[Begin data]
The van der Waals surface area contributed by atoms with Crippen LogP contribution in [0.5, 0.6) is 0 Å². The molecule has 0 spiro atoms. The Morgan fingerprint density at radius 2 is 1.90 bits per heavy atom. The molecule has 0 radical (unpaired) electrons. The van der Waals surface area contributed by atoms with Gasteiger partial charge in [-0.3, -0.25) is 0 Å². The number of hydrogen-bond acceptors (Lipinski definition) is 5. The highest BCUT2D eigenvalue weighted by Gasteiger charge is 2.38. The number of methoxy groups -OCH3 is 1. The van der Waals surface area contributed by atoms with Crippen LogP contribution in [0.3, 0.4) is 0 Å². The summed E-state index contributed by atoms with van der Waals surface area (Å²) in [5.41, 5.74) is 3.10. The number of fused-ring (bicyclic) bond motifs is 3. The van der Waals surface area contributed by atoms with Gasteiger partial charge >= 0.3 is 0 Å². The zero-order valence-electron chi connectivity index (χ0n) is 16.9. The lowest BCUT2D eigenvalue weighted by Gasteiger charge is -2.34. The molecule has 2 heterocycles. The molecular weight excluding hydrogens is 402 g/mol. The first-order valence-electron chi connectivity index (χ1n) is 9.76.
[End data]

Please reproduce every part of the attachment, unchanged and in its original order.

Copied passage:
The van der Waals surface area contributed by atoms with Crippen LogP contribution in [0.5, 0.6) is 0 Å². The molecule has 0 spiro atoms. The Morgan fingerprint density at radius 2 is 1.90 bits per heavy atom. The molecule has 0 radical (unpaired) electrons. The van der Waals surface area contributed by atoms with Gasteiger partial charge in [-0.3, -0.25) is 0 Å². The number of hydrogen-bond acceptors (Lipinski definition) is 5. The highest BCUT2D eigenvalue weighted by Gasteiger charge is 2.38. The number of methoxy groups -OCH3 is 1. The van der Waals surface area contributed by atoms with Crippen LogP contribution in [0.3, 0.4) is 0 Å². The summed E-state index contributed by atoms with van der Waals surface area (Å²) in [5.41, 5.74) is 3.10. The number of fused-ring (bicyclic) bond motifs is 3. The van der Waals surface area contributed by atoms with Gasteiger partial charge >= 0.3 is 0 Å². The zero-order valence-electron chi connectivity index (χ0n) is 16.9. The lowest BCUT2D eigenvalue weighted by Gasteiger charge is -2.34. The molecule has 2 heterocycles. The molecular weight excluding hydrogens is 402 g/mol. The first-order valence-electron chi connectivity index (χ1n) is 9.76.